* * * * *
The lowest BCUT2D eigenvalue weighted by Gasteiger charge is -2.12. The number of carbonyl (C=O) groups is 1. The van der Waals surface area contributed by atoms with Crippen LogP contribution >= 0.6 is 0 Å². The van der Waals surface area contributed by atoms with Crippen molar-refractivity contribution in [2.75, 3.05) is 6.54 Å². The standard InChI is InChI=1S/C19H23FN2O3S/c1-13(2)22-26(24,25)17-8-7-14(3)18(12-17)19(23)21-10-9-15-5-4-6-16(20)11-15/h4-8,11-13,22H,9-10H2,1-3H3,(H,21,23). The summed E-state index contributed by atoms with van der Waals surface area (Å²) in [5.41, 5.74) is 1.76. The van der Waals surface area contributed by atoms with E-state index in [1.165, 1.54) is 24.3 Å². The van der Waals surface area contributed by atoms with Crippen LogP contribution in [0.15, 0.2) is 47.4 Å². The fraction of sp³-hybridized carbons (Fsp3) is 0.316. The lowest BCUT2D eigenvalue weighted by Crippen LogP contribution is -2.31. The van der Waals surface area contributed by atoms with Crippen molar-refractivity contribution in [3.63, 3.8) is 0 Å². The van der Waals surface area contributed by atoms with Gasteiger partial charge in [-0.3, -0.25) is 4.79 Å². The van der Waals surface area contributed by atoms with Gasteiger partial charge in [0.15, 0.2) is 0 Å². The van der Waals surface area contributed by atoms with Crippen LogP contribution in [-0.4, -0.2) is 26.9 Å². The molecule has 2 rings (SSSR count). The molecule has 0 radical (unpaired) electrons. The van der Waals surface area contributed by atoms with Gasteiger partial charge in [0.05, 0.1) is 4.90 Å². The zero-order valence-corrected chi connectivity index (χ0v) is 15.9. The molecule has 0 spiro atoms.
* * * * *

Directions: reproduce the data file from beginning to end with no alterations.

The lowest BCUT2D eigenvalue weighted by Gasteiger charge is -2.12. The number of carbonyl (C=O) groups is 1. The van der Waals surface area contributed by atoms with Crippen LogP contribution >= 0.6 is 0 Å². The van der Waals surface area contributed by atoms with Crippen molar-refractivity contribution in [2.75, 3.05) is 6.54 Å². The standard InChI is InChI=1S/C19H23FN2O3S/c1-13(2)22-26(24,25)17-8-7-14(3)18(12-17)19(23)21-10-9-15-5-4-6-16(20)11-15/h4-8,11-13,22H,9-10H2,1-3H3,(H,21,23). The summed E-state index contributed by atoms with van der Waals surface area (Å²) in [5.41, 5.74) is 1.76. The van der Waals surface area contributed by atoms with E-state index in [1.165, 1.54) is 24.3 Å². The van der Waals surface area contributed by atoms with Crippen LogP contribution in [0.15, 0.2) is 47.4 Å². The fraction of sp³-hybridized carbons (Fsp3) is 0.316. The lowest BCUT2D eigenvalue weighted by Crippen LogP contribution is -2.31. The van der Waals surface area contributed by atoms with Crippen molar-refractivity contribution in [3.63, 3.8) is 0 Å². The van der Waals surface area contributed by atoms with Gasteiger partial charge in [-0.3, -0.25) is 4.79 Å². The van der Waals surface area contributed by atoms with Gasteiger partial charge in [0.15, 0.2) is 0 Å². The van der Waals surface area contributed by atoms with Crippen LogP contribution in [-0.4, -0.2) is 26.9 Å². The molecule has 2 rings (SSSR count). The molecule has 0 radical (unpaired) electrons. The van der Waals surface area contributed by atoms with Gasteiger partial charge in [0.05, 0.1) is 4.90 Å². The zero-order valence-corrected chi connectivity index (χ0v) is 15.9. The molecule has 0 spiro atoms.